Hanne and I have studied a paper by Kimberly Sweeney from the New England Region of the UUA entitled “The Death of Sunday School; The Future of Faith Formation” (see it here). We attended a webinar discussing the implications, as well. Many UU congregations are experiencing the same challenges we are, and Sweeney suggests historical, cultural and demographic changes we have experienced as leading up to this Sunday School challenge. She offers a different model of being together on Sundays (an old one some of us have seen before), and the board has approved a trial.

Starting in January, for a 6-month trial, we will have a new schedule on Sundays:

9:15 to 10:15 Faith Development Children’s class, Nursery, Adult class/es.

10:30 to 11:30 Worship for All Ages
11:30 to 12:30 Coffee Hour/Soup Sunday/etc

We expect that this will give us more opportunity to connect between the generations, more opportunities for meaningful faith development, and a more developed religious community. We are working hard on developing the programming in this framework that families, adults, and teens are asking for, and we welcome your input. Details will be available as we develop the plans. I expect everyone will find something they really love in all of this. This gives me hope.

Of course, it is a big change, and there will be some inconvenience and some loss in the process. We can acknowledge these things and grieve as we need to, even as we devote our energies to the new model with our whole hearts.

On Sunday Dec 10 the service will be devoted to this “revolution,” and there will be a chance after the service to share reflections. I look forward to the ongoing conversation.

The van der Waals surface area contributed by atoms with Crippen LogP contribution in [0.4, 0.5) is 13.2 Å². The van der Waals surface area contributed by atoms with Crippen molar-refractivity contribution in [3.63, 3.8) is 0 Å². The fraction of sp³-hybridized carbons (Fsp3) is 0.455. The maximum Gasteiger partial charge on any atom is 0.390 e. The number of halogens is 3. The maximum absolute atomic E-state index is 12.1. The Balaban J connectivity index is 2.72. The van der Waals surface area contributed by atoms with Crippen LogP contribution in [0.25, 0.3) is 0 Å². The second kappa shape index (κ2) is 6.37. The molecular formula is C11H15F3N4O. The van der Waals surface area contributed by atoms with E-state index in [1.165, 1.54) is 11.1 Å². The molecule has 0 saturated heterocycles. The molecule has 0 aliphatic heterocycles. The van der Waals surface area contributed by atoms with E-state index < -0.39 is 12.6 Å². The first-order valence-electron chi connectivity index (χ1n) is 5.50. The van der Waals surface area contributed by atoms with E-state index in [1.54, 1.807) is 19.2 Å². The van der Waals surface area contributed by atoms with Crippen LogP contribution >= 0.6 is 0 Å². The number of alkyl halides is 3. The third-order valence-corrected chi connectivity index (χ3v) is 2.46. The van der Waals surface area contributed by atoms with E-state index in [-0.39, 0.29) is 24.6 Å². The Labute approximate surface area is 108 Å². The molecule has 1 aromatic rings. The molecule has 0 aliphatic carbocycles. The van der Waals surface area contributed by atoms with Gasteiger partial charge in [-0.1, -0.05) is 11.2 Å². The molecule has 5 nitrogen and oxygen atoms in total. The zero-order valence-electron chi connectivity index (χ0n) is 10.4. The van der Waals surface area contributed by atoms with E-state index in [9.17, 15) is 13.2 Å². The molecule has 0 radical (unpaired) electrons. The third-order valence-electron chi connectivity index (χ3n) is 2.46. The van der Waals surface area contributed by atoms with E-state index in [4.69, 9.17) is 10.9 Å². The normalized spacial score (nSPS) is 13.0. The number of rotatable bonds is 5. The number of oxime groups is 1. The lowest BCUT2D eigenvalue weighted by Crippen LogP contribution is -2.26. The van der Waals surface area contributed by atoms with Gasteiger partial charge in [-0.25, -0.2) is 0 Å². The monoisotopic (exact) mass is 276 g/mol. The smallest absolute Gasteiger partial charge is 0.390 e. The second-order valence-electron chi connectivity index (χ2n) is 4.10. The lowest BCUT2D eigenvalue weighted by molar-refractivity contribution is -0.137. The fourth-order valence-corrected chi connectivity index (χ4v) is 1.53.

Blessings of the season, Rev. Karla


Minister's Musings


Faith is our November theme. I stopped thinking of faith as blind belief in rigid doctrine a long time ago. Some of my Humanist and/or atheist friends object to the concept, holding up reason as the ultimate value.

Reason, intellect, curiosity, questioning; these are all amazing qualities of our mind, and Unitarian Universalists hold them high among our values. Faith is another quality, and sometimes I think of it as mind, and sometimes as “heart,” or “soul”. It might be likened to confidence; I have faith or confidence that the Earth will keep on turning so that the sun will rise tomorrow. I am confident in my belief that all humans are capable of both good and evil, and have faith that given support, almost all of us can choose a measure of good most of the time.

I am faithful to my principles of kindness and openness, to the best of my ability. I have faith in the planet’s ability to adjust and heal and evolve, though perhaps not on a human timeline... I do have great faith in our own ability to wake up, become “woke,” and do the work of justice and faith together, learning along the way.

As a congregation of the Unitarian Universalist faith, we are called to examine our ideas and practices and develop our faith. Sunday mornings, Thursday evenings, working with the children and youth, participating in other workshops and activities, give us an opportunity to put our heads and hearts together to see what that looks like, pooling our wisdom and insight, each of us pulling out what resonates or illuminates. Chewing on it. Our third principle in the covenant of congregations is “Acceptance of one another and encouragement to spiritual growth in our congregations;” we are called to assist one another in the journey.